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Dennis Thompson  - Photo by Mel Cooke
Dennis Thompson —-

Mel Cooke,Gleaner Writer

IF ONE goes by the age when Dennis Thompson says he started audio engineering, his span in the business of shaping electronically amplified sound would be 64 years. For Thompson puts his start at four years old, when “I started recognising music and sound. I used to listen to my father’s record player. He would play a lot of classics on Sunday – Louis Armstrong, Cap Calway, Patti Page, Beethoven, Mozart, Chopin.”

Today, Thompson handles live sound for someone whose music may well be among the classics – Alicia Keys. The scale of the operation – and, by extension, his responsibilities – is indicated by Thompson’s response when The Sunday Gleaner asks him where he sits on the tour bus.

“On tour with Alicia it is 10 buses and 11 trucks. I am in the audio bus,” he said. He has been many places with Keys, including a series of solo performances last year which included Los Angeles and New York in the United States, Paris and London.

Alicia Keys

Alicia Keys

Working the boards for Keys is Thompson’s most recent – and not necessarily last -stop in a journey that started formally when he cut school one day and ended up on Brentford Road.

He was on his way to Kingston College when he saw founding Skatalites saxophonist Lester Sterling going into a taxi heading to Studio One and, Thompson said ,”I snuck out of school, went to Studio One and everything changed. I walked into that studio and said I wanted to be an engineer.”

Dreams of turning knobs, positioning microphones to capture sound, sliding faders and declaring a recording ready for the road would come true. But it took a while before Thompson was hitting the road in the 1990s with jazz man Marcus Miller, or in the control room at the 1988 Grammys. with Quincy Jones giving the nod to how he was handling Michael Jackson’s audio.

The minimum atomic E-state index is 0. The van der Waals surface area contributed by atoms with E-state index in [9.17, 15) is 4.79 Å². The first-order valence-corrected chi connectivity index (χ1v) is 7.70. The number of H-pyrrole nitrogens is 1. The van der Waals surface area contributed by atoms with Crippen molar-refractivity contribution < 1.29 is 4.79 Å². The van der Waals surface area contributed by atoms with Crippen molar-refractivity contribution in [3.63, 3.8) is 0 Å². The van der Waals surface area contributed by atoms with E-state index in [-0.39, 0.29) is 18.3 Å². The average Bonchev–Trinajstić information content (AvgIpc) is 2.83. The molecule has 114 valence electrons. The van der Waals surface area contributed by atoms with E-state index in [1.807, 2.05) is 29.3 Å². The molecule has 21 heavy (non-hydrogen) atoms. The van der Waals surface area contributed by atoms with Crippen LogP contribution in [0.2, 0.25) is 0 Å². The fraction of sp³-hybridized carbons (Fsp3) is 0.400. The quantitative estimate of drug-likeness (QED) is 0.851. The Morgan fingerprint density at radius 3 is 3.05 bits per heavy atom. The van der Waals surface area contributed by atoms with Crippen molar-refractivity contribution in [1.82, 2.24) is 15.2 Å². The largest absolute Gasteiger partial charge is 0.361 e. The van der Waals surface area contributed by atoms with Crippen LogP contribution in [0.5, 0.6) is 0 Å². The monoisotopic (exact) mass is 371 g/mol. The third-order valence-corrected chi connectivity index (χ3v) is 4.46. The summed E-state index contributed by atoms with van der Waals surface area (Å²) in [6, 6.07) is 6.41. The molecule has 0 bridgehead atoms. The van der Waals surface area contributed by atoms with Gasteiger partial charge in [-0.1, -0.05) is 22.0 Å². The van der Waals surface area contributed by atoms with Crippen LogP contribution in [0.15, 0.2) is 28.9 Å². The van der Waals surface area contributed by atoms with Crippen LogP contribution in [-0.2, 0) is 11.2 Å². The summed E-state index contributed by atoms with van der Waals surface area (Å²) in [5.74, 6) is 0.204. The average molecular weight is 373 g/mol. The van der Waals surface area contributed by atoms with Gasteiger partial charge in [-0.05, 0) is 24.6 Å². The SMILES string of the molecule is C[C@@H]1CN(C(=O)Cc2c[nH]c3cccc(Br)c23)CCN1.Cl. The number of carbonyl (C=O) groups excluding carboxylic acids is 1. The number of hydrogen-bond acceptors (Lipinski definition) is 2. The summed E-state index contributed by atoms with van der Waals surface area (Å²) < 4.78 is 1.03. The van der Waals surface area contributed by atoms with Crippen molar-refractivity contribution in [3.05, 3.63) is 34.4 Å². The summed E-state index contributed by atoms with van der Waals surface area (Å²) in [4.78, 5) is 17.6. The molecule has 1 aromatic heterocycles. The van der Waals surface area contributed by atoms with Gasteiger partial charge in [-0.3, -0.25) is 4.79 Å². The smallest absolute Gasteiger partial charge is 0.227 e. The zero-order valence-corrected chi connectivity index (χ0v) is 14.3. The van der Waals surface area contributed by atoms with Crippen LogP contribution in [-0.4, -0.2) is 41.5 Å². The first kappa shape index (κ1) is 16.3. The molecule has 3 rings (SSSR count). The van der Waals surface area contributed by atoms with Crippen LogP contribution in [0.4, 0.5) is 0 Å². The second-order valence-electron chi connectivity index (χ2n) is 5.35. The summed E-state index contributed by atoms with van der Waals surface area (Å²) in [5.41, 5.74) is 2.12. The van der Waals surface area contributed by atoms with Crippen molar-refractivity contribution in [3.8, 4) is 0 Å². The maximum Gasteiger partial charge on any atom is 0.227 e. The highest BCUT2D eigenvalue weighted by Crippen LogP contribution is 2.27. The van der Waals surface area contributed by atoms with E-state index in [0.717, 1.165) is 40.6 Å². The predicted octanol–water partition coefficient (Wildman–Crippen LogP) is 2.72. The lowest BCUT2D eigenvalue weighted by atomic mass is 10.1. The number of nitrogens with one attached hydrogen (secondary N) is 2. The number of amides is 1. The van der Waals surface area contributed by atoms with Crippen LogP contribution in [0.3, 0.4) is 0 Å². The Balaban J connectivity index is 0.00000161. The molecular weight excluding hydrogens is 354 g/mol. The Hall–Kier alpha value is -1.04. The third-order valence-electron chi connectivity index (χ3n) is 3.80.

Dennis Thompson

Dennis Thompson


Long before that, Thompson was the timekeeper at Studio One, mastering engineer at Randy’s (at North Parade in Kingston) and touring engineer with The Wailers. His ears had been well tuned on a louder sound stage than his father’s record player, as where he lived on Lissant Road (off North Street) was across the road from the place where V-Rocket sound system played every Saturday night – the venue being the place where Thompson was born.

He started playing the piano when he was seven years old and Thompson said he turned down an offer to join the Skatalites, but told the band’s members, “I have a friend who can play. The next day I went to school and said, ‘Jackie, you want to join a band’?” And the legend of Jackie Mittoo was born.

Thompson came under the tutelage of Australian engineer Graham Goodall and ‘Sparks’, as well as persons who worked at RJR.

After graduating from KC, he started working at the Collector General’s Office and got enough money together to build a small sound system. He started hanging out at KG’s electronics store and one of the partners in the business bought the Lotus Restaurant. There was, however, space to set up something else on the same premises, and “we said it would be a good disco”.


From there, Thompson said he got to know the promoters and producers, as they would carry new records and pre-releases, even on reel to reel.